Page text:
Shindig allows for this kind of experience. In a Shindig event, participants use webcams to see each other in a shared online space. A featured presenter can give a talk, teach a class, give a live performance or share a multimedia presentation; meanwhile, audience members can move freely in and out of private video conversations with whomever they choose, simply by clicking on that person's avatar. The presenter also can bring up chosen participants to share the "stage" and interact with the host and presenter in front of the entire group.

With Shindig, you don't just listen to a presentation, Weisburgh said — you also get "reflection and social learning."

Borden and his team at Saint Leo used the platform to lead educators on an ARLE that explored the origins of the U.S. public school system, the alternative visions for education put forth by reformers such as Dewey, Piaget and Vygotsky, and contemporary reactions to those ideas. After Borden's abrupt departure, participants had to solve a riddle to gain access to a virtual Padlet board, where they found documents suggesting a government-led conspiracy against these reformers. Over the next few nights, they had to solve clues found on hidden Web sites and social media outlets to bring the "conspiracy" to light.

While the conspiracy itself was made up, participants learned about the ideas of Dewey, Piaget and Vygotsky and how these were controversial during their time. They also got to experience game-based learning firsthand. In a follow-up session a few days later, Borden explained how he and his colleagues had created the event and gave advice on how to build an ARLE of one's own.

Identify the learning outcomes you are looking for, and then construct a storyline that will allow participants to achieve these outcomes, Borden recommended. He added: "A good narrative is at the heart of an effective game."

Adult Learning Through Play

Using simulations for professional development is fairly common. For instance, in SimSchool, a program developed by educational scientists at the University of North Texas and the University of Vermont, new and pre-service teachers can try out their craft in a simulated classroom environment, doing the same activities as actual teachers but getting real-time feedback from the simulated program and their instructors.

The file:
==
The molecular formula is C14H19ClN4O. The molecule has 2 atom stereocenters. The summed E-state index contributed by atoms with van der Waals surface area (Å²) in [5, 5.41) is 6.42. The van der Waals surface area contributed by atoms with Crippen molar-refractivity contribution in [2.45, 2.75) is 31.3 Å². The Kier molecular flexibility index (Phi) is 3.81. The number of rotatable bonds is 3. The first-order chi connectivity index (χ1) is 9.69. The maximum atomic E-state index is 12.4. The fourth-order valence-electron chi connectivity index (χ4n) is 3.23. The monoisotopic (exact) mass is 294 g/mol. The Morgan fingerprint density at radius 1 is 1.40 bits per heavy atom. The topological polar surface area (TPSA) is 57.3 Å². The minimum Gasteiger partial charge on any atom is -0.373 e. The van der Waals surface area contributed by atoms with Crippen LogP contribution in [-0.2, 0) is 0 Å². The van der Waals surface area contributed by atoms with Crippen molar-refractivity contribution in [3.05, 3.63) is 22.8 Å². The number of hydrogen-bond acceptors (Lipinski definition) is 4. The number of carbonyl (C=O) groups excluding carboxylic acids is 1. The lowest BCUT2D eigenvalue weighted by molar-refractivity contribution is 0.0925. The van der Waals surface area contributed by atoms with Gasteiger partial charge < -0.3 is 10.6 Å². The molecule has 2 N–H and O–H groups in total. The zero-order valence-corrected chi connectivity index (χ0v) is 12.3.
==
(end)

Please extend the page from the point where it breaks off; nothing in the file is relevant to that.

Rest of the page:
Christopher Like, a science teacher and STEAM coordinator for the Bettendorf Community School District in Iowa, developed a game-based model for ed tech professional development that has been adapted by K-12 school districts across the nation. His game, Mission Possible, has teachers complete 15-minute "missions" in which they learn technology skills and advance to successively higher levels. "It engages teachers' competitive nature just like Call of Duty does with my eldest son," he wrote in a blog post.

But the use of ARLEs for professional learning seems to be less common.

Edchat Interactive is hoping to partner with national education conferences to create more online ARLEs for educators. "Piaget said the mind is wired to learn through play," Weisburgh said — and that applies to adults as well as to younger students.

The use of alternate reality gaming for professional development "was a great idea," said Steve Isaacs, who teaches video game design and development at William Annin Middle School in Basking Ridge, N.J. Isaacs, who took part in the Saint Leo event, said he liked the idea of a "conspiracy theory" around Vygotsky's "lost work." "It was fun to go out on the Internet and use the clues provided to try to solve the [mystery]," he said. "It really sparked imagination and created a great experience for those who were in the game."